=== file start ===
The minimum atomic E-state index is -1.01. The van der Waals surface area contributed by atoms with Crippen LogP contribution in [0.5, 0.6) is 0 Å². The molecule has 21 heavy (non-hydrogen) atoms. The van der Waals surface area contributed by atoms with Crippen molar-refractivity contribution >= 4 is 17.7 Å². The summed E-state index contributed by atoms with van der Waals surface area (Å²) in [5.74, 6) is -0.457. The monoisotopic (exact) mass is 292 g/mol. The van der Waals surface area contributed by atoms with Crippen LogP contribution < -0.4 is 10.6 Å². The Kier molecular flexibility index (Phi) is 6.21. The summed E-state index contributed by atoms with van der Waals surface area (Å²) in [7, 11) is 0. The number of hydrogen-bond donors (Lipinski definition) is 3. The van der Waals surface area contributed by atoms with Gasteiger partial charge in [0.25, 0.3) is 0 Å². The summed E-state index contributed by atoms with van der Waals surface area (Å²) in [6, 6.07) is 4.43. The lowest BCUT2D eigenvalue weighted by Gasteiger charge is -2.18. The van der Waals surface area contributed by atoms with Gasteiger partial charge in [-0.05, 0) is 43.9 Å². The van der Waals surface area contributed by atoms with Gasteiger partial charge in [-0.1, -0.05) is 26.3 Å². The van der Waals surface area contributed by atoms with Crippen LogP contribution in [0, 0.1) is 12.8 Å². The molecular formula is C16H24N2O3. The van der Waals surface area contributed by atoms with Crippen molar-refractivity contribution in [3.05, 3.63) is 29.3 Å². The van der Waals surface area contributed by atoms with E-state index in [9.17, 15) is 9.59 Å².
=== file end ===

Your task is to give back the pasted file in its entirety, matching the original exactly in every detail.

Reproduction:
The minimum atomic E-state index is -1.01. The van der Waals surface area contributed by atoms with Crippen LogP contribution in [0.5, 0.6) is 0 Å². The molecule has 21 heavy (non-hydrogen) atoms. The van der Waals surface area contributed by atoms with Crippen molar-refractivity contribution >= 4 is 17.7 Å². The summed E-state index contributed by atoms with van der Waals surface area (Å²) in [5.74, 6) is -0.457. The monoisotopic (exact) mass is 292 g/mol. The van der Waals surface area contributed by atoms with Crippen LogP contribution < -0.4 is 10.6 Å². The Kier molecular flexibility index (Phi) is 6.21. The summed E-state index contributed by atoms with van der Waals surface area (Å²) in [7, 11) is 0. The number of hydrogen-bond donors (Lipinski definition) is 3. The van der Waals surface area contributed by atoms with Gasteiger partial charge in [0.25, 0.3) is 0 Å². The summed E-state index contributed by atoms with van der Waals surface area (Å²) in [6, 6.07) is 4.43. The lowest BCUT2D eigenvalue weighted by Gasteiger charge is -2.18. The van der Waals surface area contributed by atoms with Gasteiger partial charge in [-0.05, 0) is 43.9 Å². The van der Waals surface area contributed by atoms with Gasteiger partial charge in [-0.1, -0.05) is 26.3 Å². The van der Waals surface area contributed by atoms with Crippen LogP contribution in [0, 0.1) is 12.8 Å². The molecular formula is C16H24N2O3. The van der Waals surface area contributed by atoms with Crippen molar-refractivity contribution in [3.05, 3.63) is 29.3 Å². The van der Waals surface area contributed by atoms with E-state index in [9.17, 15) is 9.59 Å².